If you had any doubts about Hosea 6:1-3 being a false confession, God’s response should settle the question in your mind. It did for me. After Israel’s eloquent and verbose declaration to return, God doesn’t even acknowledge it. He doesn’t pat them on the back and say, “Oh good for you! I’m glad that I was finally able to get through to you!” On the contrary! His response is more along the lines of, “You still don’t get it, do you?”
“Come, let us return to the LORD; for he has torn us, that he may heal us; he has struck us down, and he will bind us up. After two days he will revive us; on the third day he will raise us up, that we may live before him. Let us know; let us press on to know the LORD; his going out is sure as the dawn; he will come to us as the showers, as the spring rains that water the earth.”
This is probably one of the most well-known passages in Hosea. Often quoted in reference to God’s faithfulness and His desire to bring restoration, this passage is generally looked on in a positive light—a confession of sincere repentance, an acknowledgement of the need to return. But is it?
Does God ever abandon His children? Does He ever see their continued sin and say “Enough!”? If so, how can a loving and forgiving God do such a thing?
“I will return again to my place, until they acknowledge their guilt and seek my face, and in their distress earnestly seek me.”
When you’re between a rock and a hard place, you generally go looking for help. The question is where do you go to for help? Who do you turn to?
Israel was in a difficult situation as God poured out His judgment upon her. Her land was desolate, her people broken, and her future seemingly hopeless. But instead of turning to the LORD and seeking forgiveness for her transgression, Israel dug herself into a deeper hole by pursuing alliances and help from her powerful, ungodly next-door neighbor.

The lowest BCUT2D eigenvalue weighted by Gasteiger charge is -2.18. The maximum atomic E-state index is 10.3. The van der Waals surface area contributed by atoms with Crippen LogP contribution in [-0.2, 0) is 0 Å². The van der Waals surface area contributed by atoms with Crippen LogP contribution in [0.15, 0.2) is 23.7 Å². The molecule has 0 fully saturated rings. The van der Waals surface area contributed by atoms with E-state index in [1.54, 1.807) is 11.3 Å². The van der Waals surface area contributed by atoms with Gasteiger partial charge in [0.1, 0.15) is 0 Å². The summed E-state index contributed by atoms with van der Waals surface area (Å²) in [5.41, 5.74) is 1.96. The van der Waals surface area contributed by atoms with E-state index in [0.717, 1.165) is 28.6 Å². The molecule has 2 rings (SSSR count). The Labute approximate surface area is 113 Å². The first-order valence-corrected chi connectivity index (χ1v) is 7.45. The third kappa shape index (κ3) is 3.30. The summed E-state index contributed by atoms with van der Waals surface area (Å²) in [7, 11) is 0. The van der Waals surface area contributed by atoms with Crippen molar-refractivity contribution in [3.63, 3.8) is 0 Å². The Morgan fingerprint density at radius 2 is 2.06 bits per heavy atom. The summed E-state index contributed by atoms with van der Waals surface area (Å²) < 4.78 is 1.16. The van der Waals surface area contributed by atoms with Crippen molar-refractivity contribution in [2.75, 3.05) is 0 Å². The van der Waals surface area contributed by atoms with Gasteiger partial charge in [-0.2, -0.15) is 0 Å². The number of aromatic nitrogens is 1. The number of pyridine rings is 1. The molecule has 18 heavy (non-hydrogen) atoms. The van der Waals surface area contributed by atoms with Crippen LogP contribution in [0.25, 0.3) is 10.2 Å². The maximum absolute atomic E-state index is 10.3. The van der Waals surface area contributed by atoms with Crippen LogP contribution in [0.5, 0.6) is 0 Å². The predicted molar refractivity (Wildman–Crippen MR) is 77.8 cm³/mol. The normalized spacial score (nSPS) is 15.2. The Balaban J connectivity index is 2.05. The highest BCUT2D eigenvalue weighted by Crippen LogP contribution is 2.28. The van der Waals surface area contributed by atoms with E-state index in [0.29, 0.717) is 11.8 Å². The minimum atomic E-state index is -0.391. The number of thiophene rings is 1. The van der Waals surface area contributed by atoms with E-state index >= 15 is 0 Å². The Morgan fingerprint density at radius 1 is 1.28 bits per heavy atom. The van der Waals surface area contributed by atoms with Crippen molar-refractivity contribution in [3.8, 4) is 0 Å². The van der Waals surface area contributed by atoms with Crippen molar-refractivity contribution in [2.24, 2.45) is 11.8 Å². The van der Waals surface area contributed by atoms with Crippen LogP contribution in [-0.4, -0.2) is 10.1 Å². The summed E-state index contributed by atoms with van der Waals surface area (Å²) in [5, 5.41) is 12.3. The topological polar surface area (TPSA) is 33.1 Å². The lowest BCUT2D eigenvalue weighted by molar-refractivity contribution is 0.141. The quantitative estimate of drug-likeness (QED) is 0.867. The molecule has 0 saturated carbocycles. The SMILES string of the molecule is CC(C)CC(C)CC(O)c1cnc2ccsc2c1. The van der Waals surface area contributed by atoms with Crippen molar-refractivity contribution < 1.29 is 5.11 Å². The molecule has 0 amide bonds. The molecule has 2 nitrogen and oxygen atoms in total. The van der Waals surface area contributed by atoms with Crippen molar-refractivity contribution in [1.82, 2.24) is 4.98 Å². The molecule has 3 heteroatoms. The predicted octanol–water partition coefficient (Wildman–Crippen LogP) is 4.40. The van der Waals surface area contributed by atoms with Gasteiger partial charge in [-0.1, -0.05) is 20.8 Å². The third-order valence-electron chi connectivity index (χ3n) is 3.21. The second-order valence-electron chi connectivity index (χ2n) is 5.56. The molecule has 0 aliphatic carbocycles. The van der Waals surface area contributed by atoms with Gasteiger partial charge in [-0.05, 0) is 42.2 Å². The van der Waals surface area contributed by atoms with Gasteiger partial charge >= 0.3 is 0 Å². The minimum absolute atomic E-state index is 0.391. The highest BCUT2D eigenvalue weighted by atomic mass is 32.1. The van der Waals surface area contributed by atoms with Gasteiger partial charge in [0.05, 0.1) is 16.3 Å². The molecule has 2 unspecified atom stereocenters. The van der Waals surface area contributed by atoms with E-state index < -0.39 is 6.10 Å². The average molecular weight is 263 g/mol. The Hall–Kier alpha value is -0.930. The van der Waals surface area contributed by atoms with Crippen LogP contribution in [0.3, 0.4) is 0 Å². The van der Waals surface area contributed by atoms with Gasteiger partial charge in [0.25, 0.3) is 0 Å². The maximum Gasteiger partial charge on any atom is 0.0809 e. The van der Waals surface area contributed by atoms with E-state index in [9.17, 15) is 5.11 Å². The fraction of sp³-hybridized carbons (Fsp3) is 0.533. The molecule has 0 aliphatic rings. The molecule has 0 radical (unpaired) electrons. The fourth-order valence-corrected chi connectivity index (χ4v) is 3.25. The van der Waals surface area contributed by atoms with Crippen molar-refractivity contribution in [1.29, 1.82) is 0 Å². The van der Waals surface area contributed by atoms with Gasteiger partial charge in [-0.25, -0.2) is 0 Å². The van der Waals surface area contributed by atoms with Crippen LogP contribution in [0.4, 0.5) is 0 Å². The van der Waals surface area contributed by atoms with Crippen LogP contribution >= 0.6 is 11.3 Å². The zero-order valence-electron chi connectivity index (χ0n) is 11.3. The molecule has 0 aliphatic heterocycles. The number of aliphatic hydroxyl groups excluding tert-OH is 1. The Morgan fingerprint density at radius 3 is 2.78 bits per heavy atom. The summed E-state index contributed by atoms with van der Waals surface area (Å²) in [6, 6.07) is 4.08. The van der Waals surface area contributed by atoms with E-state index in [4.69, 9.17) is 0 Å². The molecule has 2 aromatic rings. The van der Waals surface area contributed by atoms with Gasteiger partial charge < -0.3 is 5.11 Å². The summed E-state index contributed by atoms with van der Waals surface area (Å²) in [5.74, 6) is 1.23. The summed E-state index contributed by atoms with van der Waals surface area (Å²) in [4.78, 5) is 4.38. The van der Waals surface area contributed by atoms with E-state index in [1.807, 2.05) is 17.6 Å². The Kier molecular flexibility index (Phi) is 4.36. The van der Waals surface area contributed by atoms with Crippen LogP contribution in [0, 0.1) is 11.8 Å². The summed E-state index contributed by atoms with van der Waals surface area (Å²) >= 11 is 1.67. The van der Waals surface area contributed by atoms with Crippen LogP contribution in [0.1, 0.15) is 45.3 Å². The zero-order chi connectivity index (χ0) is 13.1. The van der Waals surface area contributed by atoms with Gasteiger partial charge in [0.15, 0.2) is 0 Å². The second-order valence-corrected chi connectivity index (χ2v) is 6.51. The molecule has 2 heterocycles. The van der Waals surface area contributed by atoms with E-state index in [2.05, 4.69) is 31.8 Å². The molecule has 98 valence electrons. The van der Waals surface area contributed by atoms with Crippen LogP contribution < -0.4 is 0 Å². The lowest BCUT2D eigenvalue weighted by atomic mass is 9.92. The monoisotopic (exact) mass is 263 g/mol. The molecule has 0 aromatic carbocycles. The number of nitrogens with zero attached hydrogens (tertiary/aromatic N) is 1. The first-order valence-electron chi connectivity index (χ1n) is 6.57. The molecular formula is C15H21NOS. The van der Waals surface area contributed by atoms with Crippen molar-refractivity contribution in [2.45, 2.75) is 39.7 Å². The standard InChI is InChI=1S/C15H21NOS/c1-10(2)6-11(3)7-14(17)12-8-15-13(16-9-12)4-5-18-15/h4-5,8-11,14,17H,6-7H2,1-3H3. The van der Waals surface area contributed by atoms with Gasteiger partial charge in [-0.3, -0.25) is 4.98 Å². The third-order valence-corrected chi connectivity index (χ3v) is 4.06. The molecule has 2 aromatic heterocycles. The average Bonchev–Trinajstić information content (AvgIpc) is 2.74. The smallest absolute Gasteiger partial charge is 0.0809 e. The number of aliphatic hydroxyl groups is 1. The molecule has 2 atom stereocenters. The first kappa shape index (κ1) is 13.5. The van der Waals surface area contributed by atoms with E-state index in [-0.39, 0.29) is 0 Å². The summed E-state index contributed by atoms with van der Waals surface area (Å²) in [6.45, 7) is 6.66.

So far, God has extended numerous warnings, calls to repentance, and offers of mercy to His wayward people Israel, but to no avail. They are determined in their sin and unwilling to acknowledge their guilt, and God’s patience is wearing thin. Pleading and contending has not worked on the people of Israel, and the LORD’s holy anger cannot be averted forever. Therefore, God declares that judgment is coming for this stubborn people.
Do you have a stubborn streak? Are you often the one who will not bend on an issue but holds tightly to your position and will not let go?
Sometimes stubbornness can be a good thing especially when it is used in the Spirit and for standing up for the things of the Lord. However, more often than not obstinacy is used in the flesh as a negative thing. It is built on the sin of pride and often rears its ugly head when we don’t want to admit wrongdoing.
When the knowledge of God is rejected and there is no understanding, people turn to other things or people to gain wisdom and guidance. Often times that other thing is something silly, foolish, and crazy. This was true of ancient Israel. She rejected the true and living God for measly pieces of wood.
Corrupt spiritual leaders. Rampant idolatry. A divine controversy. It appears that Israel was not in a good place. She had been unfaithful to her God and fickle in her love. However, the crux of the issue, the central theme around which God’s controversy and Hosea 4 is built upon, and the reason for God’s contention with the priesthood was the lack of spiritual knowledge and understanding among the general populace. We touched on this topic briefly last week when analyzing God’s controversy with Israel, but it’s time to revisit and focus solely on this fundamental subject.
At the center of God’s controversy and accusation against Israel was His dispute with the priests. They were the ones entrusted with the spiritual welfare of Israel and were the ones God held responsible for the current moral slide.
As we dive into chapter four, we find a sudden shift in the focus of the message. No longer centered on Hosea and Gomer’s side of the story, from chapter four on, the rest of this book is entirely devoted to God’s relationship with Israel, His love for that wayward people, and the controversy He had with them.